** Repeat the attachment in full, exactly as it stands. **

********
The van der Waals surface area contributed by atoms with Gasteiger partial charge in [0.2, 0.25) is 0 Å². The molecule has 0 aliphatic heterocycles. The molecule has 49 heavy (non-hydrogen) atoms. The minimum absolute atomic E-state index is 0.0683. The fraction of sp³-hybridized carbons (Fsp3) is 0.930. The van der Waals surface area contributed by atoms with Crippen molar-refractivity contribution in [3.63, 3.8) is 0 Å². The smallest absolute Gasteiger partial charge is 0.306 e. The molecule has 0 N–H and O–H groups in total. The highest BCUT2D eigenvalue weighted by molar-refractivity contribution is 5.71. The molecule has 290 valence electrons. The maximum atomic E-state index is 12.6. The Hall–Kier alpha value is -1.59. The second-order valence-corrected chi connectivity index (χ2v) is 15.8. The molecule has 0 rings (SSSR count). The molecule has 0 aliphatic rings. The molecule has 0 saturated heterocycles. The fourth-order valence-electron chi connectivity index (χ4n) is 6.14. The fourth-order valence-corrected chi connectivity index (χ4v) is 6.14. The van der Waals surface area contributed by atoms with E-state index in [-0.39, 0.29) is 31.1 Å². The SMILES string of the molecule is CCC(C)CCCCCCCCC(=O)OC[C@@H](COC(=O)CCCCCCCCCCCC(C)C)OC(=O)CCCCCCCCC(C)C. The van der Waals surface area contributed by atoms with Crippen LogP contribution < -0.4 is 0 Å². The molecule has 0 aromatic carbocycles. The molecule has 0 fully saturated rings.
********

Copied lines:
The van der Waals surface area contributed by atoms with Gasteiger partial charge in [0.2, 0.25) is 0 Å². The molecule has 0 aliphatic heterocycles. The molecule has 49 heavy (non-hydrogen) atoms. The minimum absolute atomic E-state index is 0.0683. The fraction of sp³-hybridized carbons (Fsp3) is 0.930. The van der Waals surface area contributed by atoms with Crippen molar-refractivity contribution in [3.63, 3.8) is 0 Å². The smallest absolute Gasteiger partial charge is 0.306 e. The molecule has 0 N–H and O–H groups in total. The highest BCUT2D eigenvalue weighted by molar-refractivity contribution is 5.71. The molecule has 290 valence electrons. The maximum atomic E-state index is 12.6. The Hall–Kier alpha value is -1.59. The second-order valence-corrected chi connectivity index (χ2v) is 15.8. The molecule has 0 rings (SSSR count). The molecule has 0 aliphatic rings. The molecule has 0 saturated heterocycles. The fourth-order valence-electron chi connectivity index (χ4n) is 6.14. The fourth-order valence-corrected chi connectivity index (χ4v) is 6.14. The van der Waals surface area contributed by atoms with E-state index in [-0.39, 0.29) is 31.1 Å². The SMILES string of the molecule is CCC(C)CCCCCCCCC(=O)OC[C@@H](COC(=O)CCCCCCCCCCCC(C)C)OC(=O)CCCCCCCCC(C)C. The van der Waals surface area contributed by atoms with Crippen LogP contribution < -0.4 is 0 Å². The molecule has 0 aromatic carbocycles. The molecule has 0 fully saturated rings.